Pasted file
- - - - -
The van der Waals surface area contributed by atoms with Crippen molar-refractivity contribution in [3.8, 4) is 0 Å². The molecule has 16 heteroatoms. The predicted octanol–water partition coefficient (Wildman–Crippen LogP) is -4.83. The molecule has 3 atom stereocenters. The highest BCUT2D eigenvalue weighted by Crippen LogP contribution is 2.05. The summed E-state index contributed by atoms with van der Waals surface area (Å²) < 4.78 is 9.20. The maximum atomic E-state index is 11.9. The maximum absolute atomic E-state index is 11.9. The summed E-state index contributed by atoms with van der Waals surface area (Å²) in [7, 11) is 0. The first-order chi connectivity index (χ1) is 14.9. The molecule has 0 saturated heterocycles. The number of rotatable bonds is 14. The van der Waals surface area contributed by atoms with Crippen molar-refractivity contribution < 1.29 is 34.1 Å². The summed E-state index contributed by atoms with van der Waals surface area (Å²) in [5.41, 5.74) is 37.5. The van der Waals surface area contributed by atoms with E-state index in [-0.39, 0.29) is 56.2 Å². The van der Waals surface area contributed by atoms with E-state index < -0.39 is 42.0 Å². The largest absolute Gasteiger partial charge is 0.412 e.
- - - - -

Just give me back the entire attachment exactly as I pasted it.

The van der Waals surface area contributed by atoms with Crippen molar-refractivity contribution in [3.8, 4) is 0 Å². The molecule has 16 heteroatoms. The predicted octanol–water partition coefficient (Wildman–Crippen LogP) is -4.83. The molecule has 3 atom stereocenters. The highest BCUT2D eigenvalue weighted by Crippen LogP contribution is 2.05. The summed E-state index contributed by atoms with van der Waals surface area (Å²) < 4.78 is 9.20. The maximum atomic E-state index is 11.9. The maximum absolute atomic E-state index is 11.9. The summed E-state index contributed by atoms with van der Waals surface area (Å²) in [7, 11) is 0. The first-order chi connectivity index (χ1) is 14.9. The molecule has 0 saturated heterocycles. The number of rotatable bonds is 14. The van der Waals surface area contributed by atoms with Crippen molar-refractivity contribution < 1.29 is 34.1 Å². The summed E-state index contributed by atoms with van der Waals surface area (Å²) in [5.41, 5.74) is 37.5. The van der Waals surface area contributed by atoms with E-state index in [-0.39, 0.29) is 56.2 Å². The van der Waals surface area contributed by atoms with E-state index < -0.39 is 42.0 Å². The largest absolute Gasteiger partial charge is 0.412 e.